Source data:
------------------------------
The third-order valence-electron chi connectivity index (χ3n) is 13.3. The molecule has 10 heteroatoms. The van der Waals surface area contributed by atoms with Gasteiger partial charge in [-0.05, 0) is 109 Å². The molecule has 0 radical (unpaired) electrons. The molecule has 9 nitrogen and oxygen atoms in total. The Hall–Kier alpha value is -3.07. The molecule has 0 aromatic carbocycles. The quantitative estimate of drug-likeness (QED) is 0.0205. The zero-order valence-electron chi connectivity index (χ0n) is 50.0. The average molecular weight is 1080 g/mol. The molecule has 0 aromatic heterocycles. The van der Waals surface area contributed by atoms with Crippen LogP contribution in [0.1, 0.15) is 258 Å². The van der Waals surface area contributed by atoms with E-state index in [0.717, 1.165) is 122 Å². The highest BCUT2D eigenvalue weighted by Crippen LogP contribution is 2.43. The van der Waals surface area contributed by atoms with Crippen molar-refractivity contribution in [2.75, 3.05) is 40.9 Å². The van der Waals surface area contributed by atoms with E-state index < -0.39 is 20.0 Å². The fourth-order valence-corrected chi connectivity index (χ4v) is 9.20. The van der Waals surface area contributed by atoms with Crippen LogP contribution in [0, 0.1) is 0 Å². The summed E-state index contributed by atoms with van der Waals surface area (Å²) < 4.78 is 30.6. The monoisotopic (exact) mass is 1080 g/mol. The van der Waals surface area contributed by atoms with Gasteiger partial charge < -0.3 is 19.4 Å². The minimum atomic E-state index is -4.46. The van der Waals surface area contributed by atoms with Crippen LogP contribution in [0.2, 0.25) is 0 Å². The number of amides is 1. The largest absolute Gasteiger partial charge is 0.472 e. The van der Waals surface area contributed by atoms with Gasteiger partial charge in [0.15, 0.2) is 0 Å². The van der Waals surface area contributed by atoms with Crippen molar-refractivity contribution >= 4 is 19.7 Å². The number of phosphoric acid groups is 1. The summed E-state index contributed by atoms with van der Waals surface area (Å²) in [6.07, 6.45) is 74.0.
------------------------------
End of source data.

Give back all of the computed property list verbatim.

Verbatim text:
The third-order valence-electron chi connectivity index (χ3n) is 13.3. The molecule has 10 heteroatoms. The van der Waals surface area contributed by atoms with Gasteiger partial charge in [-0.05, 0) is 109 Å². The molecule has 0 radical (unpaired) electrons. The molecule has 9 nitrogen and oxygen atoms in total. The Hall–Kier alpha value is -3.07. The molecule has 0 aromatic carbocycles. The quantitative estimate of drug-likeness (QED) is 0.0205. The zero-order valence-electron chi connectivity index (χ0n) is 50.0. The average molecular weight is 1080 g/mol. The molecule has 0 aromatic heterocycles. The van der Waals surface area contributed by atoms with Crippen LogP contribution in [0.1, 0.15) is 258 Å². The van der Waals surface area contributed by atoms with E-state index in [0.717, 1.165) is 122 Å². The highest BCUT2D eigenvalue weighted by Crippen LogP contribution is 2.43. The van der Waals surface area contributed by atoms with Crippen molar-refractivity contribution in [2.75, 3.05) is 40.9 Å². The van der Waals surface area contributed by atoms with E-state index < -0.39 is 20.0 Å². The fourth-order valence-corrected chi connectivity index (χ4v) is 9.20. The van der Waals surface area contributed by atoms with Crippen LogP contribution in [0, 0.1) is 0 Å². The summed E-state index contributed by atoms with van der Waals surface area (Å²) < 4.78 is 30.6. The monoisotopic (exact) mass is 1080 g/mol. The van der Waals surface area contributed by atoms with Gasteiger partial charge < -0.3 is 19.4 Å². The minimum atomic E-state index is -4.46. The van der Waals surface area contributed by atoms with Crippen LogP contribution in [0.2, 0.25) is 0 Å². The number of amides is 1. The largest absolute Gasteiger partial charge is 0.472 e. The van der Waals surface area contributed by atoms with Gasteiger partial charge in [0.15, 0.2) is 0 Å². The van der Waals surface area contributed by atoms with Crippen molar-refractivity contribution >= 4 is 19.7 Å². The number of phosphoric acid groups is 1. The summed E-state index contributed by atoms with van der Waals surface area (Å²) in [6.07, 6.45) is 74.0.